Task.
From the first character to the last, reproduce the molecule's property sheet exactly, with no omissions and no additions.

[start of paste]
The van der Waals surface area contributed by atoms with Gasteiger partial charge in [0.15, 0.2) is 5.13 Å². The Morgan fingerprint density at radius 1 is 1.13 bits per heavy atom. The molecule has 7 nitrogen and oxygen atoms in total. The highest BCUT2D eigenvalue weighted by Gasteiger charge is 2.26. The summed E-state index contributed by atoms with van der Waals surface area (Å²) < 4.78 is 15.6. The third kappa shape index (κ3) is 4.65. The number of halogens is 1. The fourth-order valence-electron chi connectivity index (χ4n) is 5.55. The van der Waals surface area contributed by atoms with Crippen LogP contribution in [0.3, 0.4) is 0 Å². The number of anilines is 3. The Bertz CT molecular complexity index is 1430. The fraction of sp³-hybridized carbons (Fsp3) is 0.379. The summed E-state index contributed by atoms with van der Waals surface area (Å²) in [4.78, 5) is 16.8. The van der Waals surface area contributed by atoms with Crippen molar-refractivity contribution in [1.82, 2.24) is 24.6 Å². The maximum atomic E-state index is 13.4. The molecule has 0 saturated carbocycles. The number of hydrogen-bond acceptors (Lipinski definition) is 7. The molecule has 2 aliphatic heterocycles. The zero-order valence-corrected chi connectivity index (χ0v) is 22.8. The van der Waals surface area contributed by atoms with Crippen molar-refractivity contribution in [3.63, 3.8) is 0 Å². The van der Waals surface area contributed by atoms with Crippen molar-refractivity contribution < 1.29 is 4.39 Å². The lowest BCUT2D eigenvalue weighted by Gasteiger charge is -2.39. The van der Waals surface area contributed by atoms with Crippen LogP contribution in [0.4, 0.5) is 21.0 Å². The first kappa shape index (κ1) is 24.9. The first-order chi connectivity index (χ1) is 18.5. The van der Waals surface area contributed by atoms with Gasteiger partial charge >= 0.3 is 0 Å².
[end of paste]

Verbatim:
The van der Waals surface area contributed by atoms with Gasteiger partial charge in [0.15, 0.2) is 5.13 Å². The Morgan fingerprint density at radius 1 is 1.13 bits per heavy atom. The molecule has 7 nitrogen and oxygen atoms in total. The highest BCUT2D eigenvalue weighted by Gasteiger charge is 2.26. The summed E-state index contributed by atoms with van der Waals surface area (Å²) < 4.78 is 15.6. The third kappa shape index (κ3) is 4.65. The number of halogens is 1. The fourth-order valence-electron chi connectivity index (χ4n) is 5.55. The van der Waals surface area contributed by atoms with Crippen LogP contribution in [0.3, 0.4) is 0 Å². The number of anilines is 3. The Bertz CT molecular complexity index is 1430. The fraction of sp³-hybridized carbons (Fsp3) is 0.379. The summed E-state index contributed by atoms with van der Waals surface area (Å²) in [4.78, 5) is 16.8. The van der Waals surface area contributed by atoms with Crippen molar-refractivity contribution in [1.82, 2.24) is 24.6 Å². The maximum atomic E-state index is 13.4. The molecule has 0 saturated carbocycles. The number of hydrogen-bond acceptors (Lipinski definition) is 7. The molecule has 2 aliphatic heterocycles. The zero-order valence-corrected chi connectivity index (χ0v) is 22.8. The van der Waals surface area contributed by atoms with Crippen molar-refractivity contribution in [3.63, 3.8) is 0 Å². The van der Waals surface area contributed by atoms with Crippen molar-refractivity contribution < 1.29 is 4.39 Å². The lowest BCUT2D eigenvalue weighted by Gasteiger charge is -2.39. The van der Waals surface area contributed by atoms with Crippen LogP contribution in [0.4, 0.5) is 21.0 Å². The first kappa shape index (κ1) is 24.9. The first-order chi connectivity index (χ1) is 18.5. The van der Waals surface area contributed by atoms with Gasteiger partial charge >= 0.3 is 0 Å².